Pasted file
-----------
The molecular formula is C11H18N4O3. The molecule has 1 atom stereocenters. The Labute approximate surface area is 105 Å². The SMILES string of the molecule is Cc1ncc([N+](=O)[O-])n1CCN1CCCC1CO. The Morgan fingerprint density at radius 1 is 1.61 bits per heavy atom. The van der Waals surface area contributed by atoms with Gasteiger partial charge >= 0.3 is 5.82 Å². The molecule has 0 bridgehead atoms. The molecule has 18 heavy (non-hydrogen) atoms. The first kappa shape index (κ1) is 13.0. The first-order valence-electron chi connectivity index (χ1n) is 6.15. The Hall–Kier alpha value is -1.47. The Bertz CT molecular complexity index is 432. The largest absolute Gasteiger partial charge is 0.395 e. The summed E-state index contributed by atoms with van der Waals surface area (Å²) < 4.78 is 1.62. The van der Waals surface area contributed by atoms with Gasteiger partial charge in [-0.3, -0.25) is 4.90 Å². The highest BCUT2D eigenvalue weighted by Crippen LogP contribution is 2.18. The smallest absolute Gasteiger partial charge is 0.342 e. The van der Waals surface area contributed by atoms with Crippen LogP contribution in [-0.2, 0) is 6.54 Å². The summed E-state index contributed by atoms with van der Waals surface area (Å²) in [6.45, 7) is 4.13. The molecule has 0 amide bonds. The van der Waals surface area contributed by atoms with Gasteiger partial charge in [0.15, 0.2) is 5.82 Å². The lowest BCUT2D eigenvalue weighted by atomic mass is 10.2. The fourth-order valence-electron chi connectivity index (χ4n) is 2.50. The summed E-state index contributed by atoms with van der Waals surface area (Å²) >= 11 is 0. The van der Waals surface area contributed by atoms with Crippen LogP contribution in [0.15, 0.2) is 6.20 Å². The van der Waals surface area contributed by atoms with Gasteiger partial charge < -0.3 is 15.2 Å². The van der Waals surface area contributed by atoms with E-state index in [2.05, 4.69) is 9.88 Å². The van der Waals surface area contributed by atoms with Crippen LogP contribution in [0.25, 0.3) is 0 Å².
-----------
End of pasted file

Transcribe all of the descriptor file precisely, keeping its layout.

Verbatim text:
The molecular formula is C11H18N4O3. The molecule has 1 atom stereocenters. The Labute approximate surface area is 105 Å². The SMILES string of the molecule is Cc1ncc([N+](=O)[O-])n1CCN1CCCC1CO. The Morgan fingerprint density at radius 1 is 1.61 bits per heavy atom. The van der Waals surface area contributed by atoms with Gasteiger partial charge >= 0.3 is 5.82 Å². The molecule has 0 bridgehead atoms. The molecule has 18 heavy (non-hydrogen) atoms. The first kappa shape index (κ1) is 13.0. The first-order valence-electron chi connectivity index (χ1n) is 6.15. The Hall–Kier alpha value is -1.47. The Bertz CT molecular complexity index is 432. The largest absolute Gasteiger partial charge is 0.395 e. The summed E-state index contributed by atoms with van der Waals surface area (Å²) < 4.78 is 1.62. The van der Waals surface area contributed by atoms with Gasteiger partial charge in [-0.3, -0.25) is 4.90 Å². The highest BCUT2D eigenvalue weighted by Crippen LogP contribution is 2.18. The smallest absolute Gasteiger partial charge is 0.342 e. The van der Waals surface area contributed by atoms with Crippen LogP contribution in [-0.2, 0) is 6.54 Å². The summed E-state index contributed by atoms with van der Waals surface area (Å²) in [6.45, 7) is 4.13. The molecule has 0 amide bonds. The van der Waals surface area contributed by atoms with Gasteiger partial charge in [0.15, 0.2) is 5.82 Å². The lowest BCUT2D eigenvalue weighted by atomic mass is 10.2. The fourth-order valence-electron chi connectivity index (χ4n) is 2.50. The summed E-state index contributed by atoms with van der Waals surface area (Å²) >= 11 is 0. The van der Waals surface area contributed by atoms with Crippen LogP contribution in [0.15, 0.2) is 6.20 Å². The van der Waals surface area contributed by atoms with Gasteiger partial charge < -0.3 is 15.2 Å². The van der Waals surface area contributed by atoms with E-state index in [2.05, 4.69) is 9.88 Å². The van der Waals surface area contributed by atoms with Crippen LogP contribution in [0.25, 0.3) is 0 Å².